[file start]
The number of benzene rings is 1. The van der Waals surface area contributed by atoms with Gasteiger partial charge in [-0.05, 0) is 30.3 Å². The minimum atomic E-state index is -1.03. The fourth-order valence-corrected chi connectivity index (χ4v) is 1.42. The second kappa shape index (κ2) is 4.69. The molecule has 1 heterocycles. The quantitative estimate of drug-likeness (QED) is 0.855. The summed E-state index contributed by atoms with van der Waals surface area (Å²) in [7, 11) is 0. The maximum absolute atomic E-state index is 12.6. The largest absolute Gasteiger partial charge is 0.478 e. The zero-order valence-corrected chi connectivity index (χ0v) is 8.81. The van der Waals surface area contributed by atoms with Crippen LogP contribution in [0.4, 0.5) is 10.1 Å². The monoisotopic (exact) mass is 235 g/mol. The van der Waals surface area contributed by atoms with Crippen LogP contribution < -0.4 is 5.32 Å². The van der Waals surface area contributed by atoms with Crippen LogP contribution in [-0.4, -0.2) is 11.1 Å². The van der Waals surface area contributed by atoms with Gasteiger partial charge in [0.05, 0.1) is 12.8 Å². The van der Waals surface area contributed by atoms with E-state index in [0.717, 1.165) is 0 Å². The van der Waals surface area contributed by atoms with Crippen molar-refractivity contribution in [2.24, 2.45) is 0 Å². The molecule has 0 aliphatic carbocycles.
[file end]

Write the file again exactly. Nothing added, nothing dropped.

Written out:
The number of benzene rings is 1. The van der Waals surface area contributed by atoms with Gasteiger partial charge in [-0.05, 0) is 30.3 Å². The minimum atomic E-state index is -1.03. The fourth-order valence-corrected chi connectivity index (χ4v) is 1.42. The second kappa shape index (κ2) is 4.69. The molecule has 1 heterocycles. The quantitative estimate of drug-likeness (QED) is 0.855. The summed E-state index contributed by atoms with van der Waals surface area (Å²) in [7, 11) is 0. The maximum absolute atomic E-state index is 12.6. The largest absolute Gasteiger partial charge is 0.478 e. The zero-order valence-corrected chi connectivity index (χ0v) is 8.81. The van der Waals surface area contributed by atoms with Crippen LogP contribution in [0.4, 0.5) is 10.1 Å². The monoisotopic (exact) mass is 235 g/mol. The van der Waals surface area contributed by atoms with Crippen LogP contribution < -0.4 is 5.32 Å². The van der Waals surface area contributed by atoms with Crippen LogP contribution in [-0.4, -0.2) is 11.1 Å². The van der Waals surface area contributed by atoms with Gasteiger partial charge in [0.05, 0.1) is 12.8 Å². The van der Waals surface area contributed by atoms with E-state index in [0.717, 1.165) is 0 Å². The van der Waals surface area contributed by atoms with Crippen molar-refractivity contribution in [2.24, 2.45) is 0 Å². The molecule has 0 aliphatic carbocycles.